• A pinch of freshly ground peppercorn
  • A pinch of roasted and crushed cumin seeds – you can make them 1/4 cup at a time and store in sealed container for up to a month
  • Salt to taste

Toss all ingredients together and set aside for up to 1/2 hour.

Chicken breast kabab

Chicken breast kabab

Chicken Breast Kababs (serves 3):

  • 1 lb Chicken breast
  • 2 Tbsp salt
  • 2 Tbsp sugar
  • 1 tsp fennel/anise seeds
  • 2 Bay leaves
  • 2 inch piece of ginger, cut up in slices
  • 2 cloves of garlic, lightly squashed

I always brine chicken breasts for a juicy result. The flavors added to brine deeply penetrate the meat. In 4 cups of boiling water, add salt, sugar and spices and let boil for 1-2 minutes. Cool down completely, add the breasts and keep in refrigerator to brine (4-24 hours). An hour before cooking, take out the chicken pieces, remove any external fat globs, cut into 1 inch pieces, pat dry and  add 1 Tbsp of ginger-garlic paste, 1 Tbsp vegetable oil and 1 Tbsp of paprika.

Anise seeds bring a certain sweetness to the meat and aid digestion but variations are infinite. For a more aromatic flavor, you can replace the anise seeds with cinnamon (1 inch piece), green cardamom (3 pods crushed), black pepper (6-7) and cloves (3-4). For a refreshing taste, replace the anise seeds with lemon zest (from 1 lemon) or a beaten keffir lime leaf or crushed lemongrass stalk. For a wilder but non-traditional Indian flavor, try crushed juniper berries (4 berries) and a sprig of rosemary.

When ready to eat, put the kababs under a heated broiler (or on a hot grill) and broil/grill. Once ready, keep warm in the oven. Leftover kababs can be added to salads or made into sandwiches.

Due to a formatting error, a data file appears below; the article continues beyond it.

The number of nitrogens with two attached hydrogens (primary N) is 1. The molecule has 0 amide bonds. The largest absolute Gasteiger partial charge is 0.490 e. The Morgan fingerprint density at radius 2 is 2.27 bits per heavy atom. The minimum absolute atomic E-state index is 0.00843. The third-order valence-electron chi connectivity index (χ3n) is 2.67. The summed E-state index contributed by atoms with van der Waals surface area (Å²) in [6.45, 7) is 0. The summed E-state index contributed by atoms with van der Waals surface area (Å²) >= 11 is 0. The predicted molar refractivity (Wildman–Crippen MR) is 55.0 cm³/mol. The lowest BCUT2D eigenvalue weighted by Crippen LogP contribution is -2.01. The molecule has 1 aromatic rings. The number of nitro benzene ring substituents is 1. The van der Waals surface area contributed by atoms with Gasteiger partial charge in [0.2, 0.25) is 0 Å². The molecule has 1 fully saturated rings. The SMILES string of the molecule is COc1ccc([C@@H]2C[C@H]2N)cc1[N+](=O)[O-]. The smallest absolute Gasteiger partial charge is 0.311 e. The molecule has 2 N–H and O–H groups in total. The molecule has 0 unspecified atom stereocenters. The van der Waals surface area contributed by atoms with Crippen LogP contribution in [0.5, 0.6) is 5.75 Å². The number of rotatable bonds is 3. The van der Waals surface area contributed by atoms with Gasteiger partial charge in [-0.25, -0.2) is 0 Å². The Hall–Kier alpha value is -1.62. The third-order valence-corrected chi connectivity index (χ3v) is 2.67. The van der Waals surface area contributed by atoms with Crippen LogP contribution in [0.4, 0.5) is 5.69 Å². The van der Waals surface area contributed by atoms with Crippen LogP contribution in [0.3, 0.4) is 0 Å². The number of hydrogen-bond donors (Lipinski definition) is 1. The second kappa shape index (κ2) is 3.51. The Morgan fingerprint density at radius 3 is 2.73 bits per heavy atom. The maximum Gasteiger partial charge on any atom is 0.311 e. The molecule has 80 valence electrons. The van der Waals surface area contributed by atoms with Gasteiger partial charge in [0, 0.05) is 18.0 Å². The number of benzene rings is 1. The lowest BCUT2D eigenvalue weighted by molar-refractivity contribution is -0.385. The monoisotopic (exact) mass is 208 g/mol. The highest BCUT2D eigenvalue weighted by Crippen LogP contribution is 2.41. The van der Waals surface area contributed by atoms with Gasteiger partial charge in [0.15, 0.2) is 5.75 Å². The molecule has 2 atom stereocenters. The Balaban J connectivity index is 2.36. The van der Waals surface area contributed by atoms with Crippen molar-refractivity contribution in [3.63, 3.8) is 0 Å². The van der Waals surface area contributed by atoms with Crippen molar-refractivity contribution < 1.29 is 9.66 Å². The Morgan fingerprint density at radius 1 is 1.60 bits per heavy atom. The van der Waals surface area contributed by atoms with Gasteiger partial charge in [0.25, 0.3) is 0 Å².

Freshly pickled onions (serves 3):

Cut a medium size red onion finely, cover with cold water in a bowl for 10 min, and drain. Add a pinch of salt and a dash of red-wine vinegar. Prepare up to an hour ahead.

Making Paratha (serves 3):

Traditionally made with regular flour for the chewy texture, I am substituting with part whole wheat – for the flavor, as well as heart healthiness. This also makes it easier to stretch and roll. Replacing entirely with whole wheat will take out the chewiness entirely and will make the wrap crumblier.

  • 1/2 cup whole wheat white or pastry flour
  • 1/2 cup  regular flour
  • 1 Tbsp vegetable oil or any other preferred neutral oil
  • 1 tsp salt
  • 1 tsp nigella seeds or crushed coriander seeds (or omit all together)

Knead with sufficient water into a pliable dough and set aside until ready to use. The dough should be kept at room temperature for 1-2 hours.

Kathi roll served with coriander chutney and chickpea salad

Kathi roll served with coriander chutney and chickpea salad

When ready to use, divide equally in three parts and shape each in a round ball. Using a rolling pin, flatten each ball into a thin circular tortilla using a little flour. This tortilla should be about 8-10 inches in diameter – slightly smaller than your cooking surface. Set aside.